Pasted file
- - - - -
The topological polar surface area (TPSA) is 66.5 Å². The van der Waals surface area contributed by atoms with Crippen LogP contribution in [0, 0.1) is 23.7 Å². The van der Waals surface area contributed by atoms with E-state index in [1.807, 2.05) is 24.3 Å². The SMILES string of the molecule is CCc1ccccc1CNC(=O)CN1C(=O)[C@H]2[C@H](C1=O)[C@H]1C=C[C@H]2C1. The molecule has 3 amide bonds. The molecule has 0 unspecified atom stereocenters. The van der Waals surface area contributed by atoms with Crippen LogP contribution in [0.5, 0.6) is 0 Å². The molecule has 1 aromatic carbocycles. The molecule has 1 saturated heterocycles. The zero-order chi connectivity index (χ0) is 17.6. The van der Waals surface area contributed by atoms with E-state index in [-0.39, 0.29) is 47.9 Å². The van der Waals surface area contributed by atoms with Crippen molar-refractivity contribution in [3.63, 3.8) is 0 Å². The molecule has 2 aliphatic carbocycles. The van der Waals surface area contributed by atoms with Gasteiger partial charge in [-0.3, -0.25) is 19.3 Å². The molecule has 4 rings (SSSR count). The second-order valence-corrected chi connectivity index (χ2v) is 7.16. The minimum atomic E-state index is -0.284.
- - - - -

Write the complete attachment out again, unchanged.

The topological polar surface area (TPSA) is 66.5 Å². The van der Waals surface area contributed by atoms with Crippen LogP contribution in [0, 0.1) is 23.7 Å². The van der Waals surface area contributed by atoms with E-state index in [1.807, 2.05) is 24.3 Å². The SMILES string of the molecule is CCc1ccccc1CNC(=O)CN1C(=O)[C@H]2[C@H](C1=O)[C@H]1C=C[C@H]2C1. The molecule has 3 amide bonds. The molecule has 0 unspecified atom stereocenters. The van der Waals surface area contributed by atoms with Crippen LogP contribution in [0.5, 0.6) is 0 Å². The molecule has 1 aromatic carbocycles. The molecule has 1 saturated heterocycles. The zero-order chi connectivity index (χ0) is 17.6. The van der Waals surface area contributed by atoms with E-state index in [-0.39, 0.29) is 47.9 Å². The van der Waals surface area contributed by atoms with Crippen molar-refractivity contribution in [3.63, 3.8) is 0 Å². The molecule has 2 aliphatic carbocycles. The van der Waals surface area contributed by atoms with Gasteiger partial charge in [-0.3, -0.25) is 19.3 Å². The molecule has 4 rings (SSSR count). The second-order valence-corrected chi connectivity index (χ2v) is 7.16. The minimum atomic E-state index is -0.284.